Blackhawks tie Stanley Cup Final at two games apiece, Glendale votes to break arena agreement with the Coyotes and more. 

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Blackhawks even the Cup Final at two. 

Brandon Saad (left) scores the game-winning goal against the Lightning in Game 4 of the Stanley Cup Final.

Brandon Saad (left) scores the game-winning goal against the Lightning in Game 4 of the Stanley Cup Final.

CHICAGO TRIBUNE/THE TAMPA TRIBUNE: Brandon Saad’s third-period goal snapped a 1-1 tie to give the Chicago Blackhawks a 2-1 victory in Game Four of the Stanley Cup Final, tying the best-of-seven series at two games apiece. Jonathan Toews also scored for the ‘Hawks, while Alex Killorn tallied for the Lightning. Chicago goaltender Corey Crawford had his best game of the series, turning aside 24 shots, several of which came in a tremendous flurry in the game’s final minute. This game was the first in the series in which the Blackhawks never trailed in the scoring.

The Lightning played without starting goalie Ben Bishop, who is now listed as day-to-day with an undisclosed injury. Their loss couldn’t be blamed on backup Andrei Vasilevskiy, who made 17 saves and couldn’t be faulted for the two goals scored against him. Lightning coach Jon Cooper believes Bishop will return to action at some point in this series, which returns to Tampa Bay for Game Five on Saturday.

SPECTOR’S NOTE: As with the Blackhawks in Game Three, the Lightning missed several terrific opportunities to score. So did the ‘Hawks in this one, ringing a couple of shots off the goalpost. The ‘Hawks eked out a gritty win in this game, as they couldn’t afford to fall behind 3-1 in the series heading back to Tampa Bay. Vasilevskij played well for the Bolts, but Bishop’s status (I suspect he has either a knee or groin injury) will remain the hot topic heading toward Game 5.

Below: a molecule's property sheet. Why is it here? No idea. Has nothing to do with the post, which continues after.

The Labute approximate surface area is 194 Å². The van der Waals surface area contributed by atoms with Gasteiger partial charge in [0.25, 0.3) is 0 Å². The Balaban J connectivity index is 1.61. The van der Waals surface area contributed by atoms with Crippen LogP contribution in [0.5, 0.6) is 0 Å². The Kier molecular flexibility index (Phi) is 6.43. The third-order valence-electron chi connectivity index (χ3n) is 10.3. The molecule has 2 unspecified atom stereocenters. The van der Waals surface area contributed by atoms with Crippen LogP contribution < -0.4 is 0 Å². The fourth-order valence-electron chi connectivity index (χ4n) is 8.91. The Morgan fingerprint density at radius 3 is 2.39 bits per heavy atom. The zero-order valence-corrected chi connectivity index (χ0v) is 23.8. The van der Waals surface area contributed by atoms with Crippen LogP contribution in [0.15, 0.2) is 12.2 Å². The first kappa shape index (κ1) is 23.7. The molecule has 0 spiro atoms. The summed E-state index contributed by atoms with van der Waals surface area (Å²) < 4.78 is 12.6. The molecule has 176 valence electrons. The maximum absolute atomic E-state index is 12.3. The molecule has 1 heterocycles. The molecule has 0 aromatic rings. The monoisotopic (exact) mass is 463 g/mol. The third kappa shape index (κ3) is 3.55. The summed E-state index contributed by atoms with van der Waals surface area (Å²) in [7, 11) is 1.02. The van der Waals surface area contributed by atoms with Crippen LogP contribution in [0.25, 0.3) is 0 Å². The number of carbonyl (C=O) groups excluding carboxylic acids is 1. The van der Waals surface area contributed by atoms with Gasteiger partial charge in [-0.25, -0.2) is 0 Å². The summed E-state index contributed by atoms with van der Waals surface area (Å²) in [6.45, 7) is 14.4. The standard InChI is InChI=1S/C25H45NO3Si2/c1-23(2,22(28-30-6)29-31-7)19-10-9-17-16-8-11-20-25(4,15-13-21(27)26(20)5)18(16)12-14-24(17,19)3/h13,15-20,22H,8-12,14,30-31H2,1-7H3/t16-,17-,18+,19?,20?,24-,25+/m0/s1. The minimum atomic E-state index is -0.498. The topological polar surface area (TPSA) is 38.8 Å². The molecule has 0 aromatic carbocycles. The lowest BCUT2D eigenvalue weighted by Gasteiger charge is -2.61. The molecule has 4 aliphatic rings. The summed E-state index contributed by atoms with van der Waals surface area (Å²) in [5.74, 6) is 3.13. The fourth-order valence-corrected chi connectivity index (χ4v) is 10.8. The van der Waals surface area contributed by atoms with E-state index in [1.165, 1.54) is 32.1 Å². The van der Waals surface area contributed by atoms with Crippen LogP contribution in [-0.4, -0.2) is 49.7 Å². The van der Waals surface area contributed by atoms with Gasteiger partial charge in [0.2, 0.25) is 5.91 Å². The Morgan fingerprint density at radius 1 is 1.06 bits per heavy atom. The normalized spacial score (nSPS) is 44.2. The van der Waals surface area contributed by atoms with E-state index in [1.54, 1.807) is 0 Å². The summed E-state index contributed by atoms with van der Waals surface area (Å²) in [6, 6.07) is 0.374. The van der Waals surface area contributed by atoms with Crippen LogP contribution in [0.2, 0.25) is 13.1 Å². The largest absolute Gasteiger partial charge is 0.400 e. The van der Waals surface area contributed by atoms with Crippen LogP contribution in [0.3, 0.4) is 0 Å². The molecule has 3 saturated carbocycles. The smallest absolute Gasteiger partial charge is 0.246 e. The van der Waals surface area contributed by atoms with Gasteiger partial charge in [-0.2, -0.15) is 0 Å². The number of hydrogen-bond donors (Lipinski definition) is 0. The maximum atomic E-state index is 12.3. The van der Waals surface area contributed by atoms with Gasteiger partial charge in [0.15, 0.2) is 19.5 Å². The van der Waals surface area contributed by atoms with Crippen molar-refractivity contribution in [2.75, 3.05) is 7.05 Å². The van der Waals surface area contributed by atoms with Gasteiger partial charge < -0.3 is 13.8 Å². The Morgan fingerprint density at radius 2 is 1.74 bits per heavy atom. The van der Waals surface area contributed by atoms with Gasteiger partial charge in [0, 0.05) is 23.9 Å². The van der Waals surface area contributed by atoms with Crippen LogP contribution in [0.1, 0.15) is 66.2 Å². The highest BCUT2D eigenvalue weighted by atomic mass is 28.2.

Coyotes, Glendale to engage in legal showdown over arena lease.

THE ARIZONA REPUBLIC: Once again, the future of the Arizona Coyotes is in doubt following a vote by the Glendale city council to void a 15-year agreement with the club less than two years after the city approved the $225 million deal. Attorneys for the Coyotes are reportedly working on a $200 million lawsuit against the city. “The city’s decision to void the contract hinges on a conflict-of-interest law, common in government contracts, that precludes a person who works on a contract for the city from later representing the other party to the contract.”

SPECTOR’S NOTE: Since the Coyotes’ former ownership declared the club bankrupt in 2009, the franchise has been in a perpetual state of uncertainty over its future in Glendale. Expect the team’s current ownership, supported by the NHL, to fight the city council’s decision to terminate the lease agreement tooth and nail.

This doesn’t mean the Coyotes are relocating. As long as their ownership is willing to fight the city council’s decision in court, the team will remain in their current venue. It’s just another unnecessary distraction for their long-suffering fans. In the meantime, there’s bound to be suggestions from both sides or from outside observers over a solution that avoids legal action. Perhaps one, as suggested by Paola Boivin of the Arizona Republic, is for the Coyotes and the NBA’s Phoenix Suns to share the facility. 

Other notable NHL news.

THE BOSTON GLOBE: Claude Julien, who is confirmed returning as the Bruins’ head coach next season, acknowledges his club must change its style of play.

MLIVE.COM: The Detroit Red Wings are pleased with defenseman Kyle Quincey’s recovery from ankle surgery last month.

PHILLY.COM: The Flyers have released their preseason schedule, which begins with split squad games against the New York Islanders.